The crux of the story is this: Alberto Saporito (Servillo), owns a furniture rental business with his brother Carlo (Peppe Servillo, Toni Servillo‘s real-life brother). They live in an apartment building that also houses the Cimmaruta clan, a colorful crew that includes the fortune-telling Matilde (who may actually be working as a prostitute), her husband Pasquale, her son and daughter, Luigi and Elvira, and her sister Rosa. Also in the building is the Saporitos’ Uncle Nicola, who communicates solely through a complex Morse-code like launching of firecrackers and flares.

Peppe Servillo and Toni Servillo in Teatro di Milano's "Inner Voices" by Eduardo de Filippo, directed by Tony Servillo. (photo credit: Fabio Esposito)

When Alberto dreams the Cimmarutas have committed a murder and hidden the evidence in their kitchen, he becomes convinced that the dream was real and alerts the police. The Cimmarutas are subsequently arrested – and almost immediately released because of a lack evidence. But after their release, things hardly return to normal as the various members of the Cimmaruta family begin accusing each other of a murder they’ve become convinced has actually taken place. Malice, greed and envy – all elements that were hardly apparent before Alberto’s dream – become the dominant emotions within the troubled building.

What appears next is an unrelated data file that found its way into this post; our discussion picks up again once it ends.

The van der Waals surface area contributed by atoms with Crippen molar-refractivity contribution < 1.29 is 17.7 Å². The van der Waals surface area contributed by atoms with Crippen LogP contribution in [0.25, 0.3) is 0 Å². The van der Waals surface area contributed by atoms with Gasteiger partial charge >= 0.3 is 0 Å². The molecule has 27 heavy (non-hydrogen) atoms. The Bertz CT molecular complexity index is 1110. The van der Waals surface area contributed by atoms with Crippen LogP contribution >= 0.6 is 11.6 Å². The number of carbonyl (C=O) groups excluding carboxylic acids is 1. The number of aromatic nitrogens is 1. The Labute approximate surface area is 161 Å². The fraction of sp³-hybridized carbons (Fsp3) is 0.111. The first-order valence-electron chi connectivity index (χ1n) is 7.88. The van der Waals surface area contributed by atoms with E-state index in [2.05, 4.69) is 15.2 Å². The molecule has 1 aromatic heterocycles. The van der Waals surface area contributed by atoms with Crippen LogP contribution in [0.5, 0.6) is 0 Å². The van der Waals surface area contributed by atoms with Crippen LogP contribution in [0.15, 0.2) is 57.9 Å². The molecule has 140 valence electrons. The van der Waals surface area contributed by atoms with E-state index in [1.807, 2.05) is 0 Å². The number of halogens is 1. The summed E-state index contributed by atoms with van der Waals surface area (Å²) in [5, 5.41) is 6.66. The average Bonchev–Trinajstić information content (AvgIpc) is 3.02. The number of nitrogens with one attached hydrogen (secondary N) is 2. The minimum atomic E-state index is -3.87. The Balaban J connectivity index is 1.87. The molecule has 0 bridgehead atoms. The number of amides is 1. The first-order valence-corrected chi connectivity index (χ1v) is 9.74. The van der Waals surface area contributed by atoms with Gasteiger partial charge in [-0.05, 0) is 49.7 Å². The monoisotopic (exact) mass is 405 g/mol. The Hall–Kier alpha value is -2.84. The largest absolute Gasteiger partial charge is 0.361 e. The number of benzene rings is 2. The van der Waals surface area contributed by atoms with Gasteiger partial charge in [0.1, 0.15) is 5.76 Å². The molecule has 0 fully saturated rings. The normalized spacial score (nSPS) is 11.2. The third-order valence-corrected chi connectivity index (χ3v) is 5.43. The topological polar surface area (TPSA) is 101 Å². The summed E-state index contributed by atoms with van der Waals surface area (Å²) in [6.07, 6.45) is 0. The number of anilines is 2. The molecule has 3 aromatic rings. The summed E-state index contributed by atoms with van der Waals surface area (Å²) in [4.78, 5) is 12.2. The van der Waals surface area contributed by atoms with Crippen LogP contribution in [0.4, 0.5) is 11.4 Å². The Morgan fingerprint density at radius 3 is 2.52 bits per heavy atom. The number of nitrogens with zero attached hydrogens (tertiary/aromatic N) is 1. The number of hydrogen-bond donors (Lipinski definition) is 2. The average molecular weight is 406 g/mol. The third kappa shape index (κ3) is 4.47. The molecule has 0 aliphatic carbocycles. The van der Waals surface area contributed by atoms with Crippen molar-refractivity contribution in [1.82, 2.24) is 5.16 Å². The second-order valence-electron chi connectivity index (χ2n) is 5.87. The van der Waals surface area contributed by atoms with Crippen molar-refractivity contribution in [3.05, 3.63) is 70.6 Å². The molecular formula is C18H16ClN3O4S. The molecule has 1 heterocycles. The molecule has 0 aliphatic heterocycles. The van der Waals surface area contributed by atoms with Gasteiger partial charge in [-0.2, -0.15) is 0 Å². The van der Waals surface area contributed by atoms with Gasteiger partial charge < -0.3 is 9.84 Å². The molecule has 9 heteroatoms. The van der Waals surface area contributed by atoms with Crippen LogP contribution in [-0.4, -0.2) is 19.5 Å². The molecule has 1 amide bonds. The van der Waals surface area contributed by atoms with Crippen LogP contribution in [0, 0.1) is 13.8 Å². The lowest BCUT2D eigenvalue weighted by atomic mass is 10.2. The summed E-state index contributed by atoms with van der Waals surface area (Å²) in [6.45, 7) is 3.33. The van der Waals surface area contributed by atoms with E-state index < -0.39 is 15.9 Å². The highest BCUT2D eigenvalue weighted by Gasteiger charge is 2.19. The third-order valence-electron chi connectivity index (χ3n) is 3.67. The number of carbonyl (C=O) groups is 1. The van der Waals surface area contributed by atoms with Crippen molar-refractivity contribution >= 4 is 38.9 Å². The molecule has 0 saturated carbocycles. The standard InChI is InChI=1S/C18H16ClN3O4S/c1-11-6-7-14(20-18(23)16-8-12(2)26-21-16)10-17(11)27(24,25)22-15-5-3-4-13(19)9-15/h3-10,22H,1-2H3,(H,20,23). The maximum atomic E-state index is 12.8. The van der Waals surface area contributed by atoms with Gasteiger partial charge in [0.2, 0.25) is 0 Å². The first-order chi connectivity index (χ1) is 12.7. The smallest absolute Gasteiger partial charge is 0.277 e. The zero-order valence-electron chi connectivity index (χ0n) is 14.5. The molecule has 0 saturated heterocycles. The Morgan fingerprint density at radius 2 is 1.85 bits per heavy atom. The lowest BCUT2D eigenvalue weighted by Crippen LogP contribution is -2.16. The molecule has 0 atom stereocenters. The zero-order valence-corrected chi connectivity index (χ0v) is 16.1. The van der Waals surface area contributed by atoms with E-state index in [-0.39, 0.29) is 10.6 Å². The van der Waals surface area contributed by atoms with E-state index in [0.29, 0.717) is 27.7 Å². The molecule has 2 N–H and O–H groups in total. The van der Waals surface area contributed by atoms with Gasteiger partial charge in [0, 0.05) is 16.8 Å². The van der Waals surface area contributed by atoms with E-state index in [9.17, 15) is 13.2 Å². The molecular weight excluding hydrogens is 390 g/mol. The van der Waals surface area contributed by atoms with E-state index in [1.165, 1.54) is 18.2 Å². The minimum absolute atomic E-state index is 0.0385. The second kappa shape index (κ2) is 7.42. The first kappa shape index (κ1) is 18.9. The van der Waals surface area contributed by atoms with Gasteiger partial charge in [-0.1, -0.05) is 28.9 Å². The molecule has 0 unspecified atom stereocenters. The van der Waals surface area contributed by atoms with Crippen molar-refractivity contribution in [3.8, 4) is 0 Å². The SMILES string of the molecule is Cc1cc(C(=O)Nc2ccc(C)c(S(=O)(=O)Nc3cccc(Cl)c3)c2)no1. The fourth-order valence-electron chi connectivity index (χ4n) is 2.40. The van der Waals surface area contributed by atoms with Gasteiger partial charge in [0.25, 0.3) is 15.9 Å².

Toni Servillo is a standout as the troubled Alberto, an ordinary man beset by overwhelming forces he can’t adequately contend with. But for me, the most intriguing character of Inner Voices is the voiceless Uncle Nicola (Daghi Rondanini), a man who chose to go mute because he believed the world had "gone deaf. " Nicola lives with a clarity that eludes the rest of his family. Amid the confusing chatter of those that surround him, Nicola’s silence speaks volumes.

Rating: ★★½

Inner Voices continues through June 29th at Chicago Shakespeare Theater, Navy Pier (map)..  Tickets are $50-$60, and are available by phone (312-595-5600) or online through Chicago Shakes’ website (check for half-price tickets at More information at time: 1 hour 50 minutes, no intermission)

Toni Servillo stars as Alberto Saporito in Teatro di Milano's "Inner Voices" by Eduardo de Filippo, directed by Tony Servillo. (photo credit: Fabio Esposito)

Photos by Fabio Esposito




Chiara Baffi (Maria, cameriera), Betti Pedrazzi (Rosa Cimmaruta), Marcello Romolo, (Michele, portiere), Peppe Servillo (Carlo Saporito), Toni Servillo (Alberto Saporito), Gigio Morra (Pasquale Cimmaruta), Lucia Mandarini (Matilde Cimmaruta), Vincenzo Nemolato (Luigi Cimmaruta), Marianna Robustelli (Elvira Cimmaruta), Antonello Cossia (Un brigadiere), Daghi Rondanini (Zi’ Nicola), Rocco Giordano (Capa d’Angelo), Maria Angela Robustelli (Teresa Amitrano), Francesco Paglino (Aniello Amitrano)

behind the scenes

Tony Servillo (director), Lino Fiorito (set design), Ortensia De Francesco (costumes), Cesare Accetta (light design), Daghi Rondanini (sound), Costanza Boccardi (assistant director), Fabio Esposito (photos)


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Category: 2013 Reviews, Catey Sullivan, Chicago Shakespeare, National Tours, Navy Pier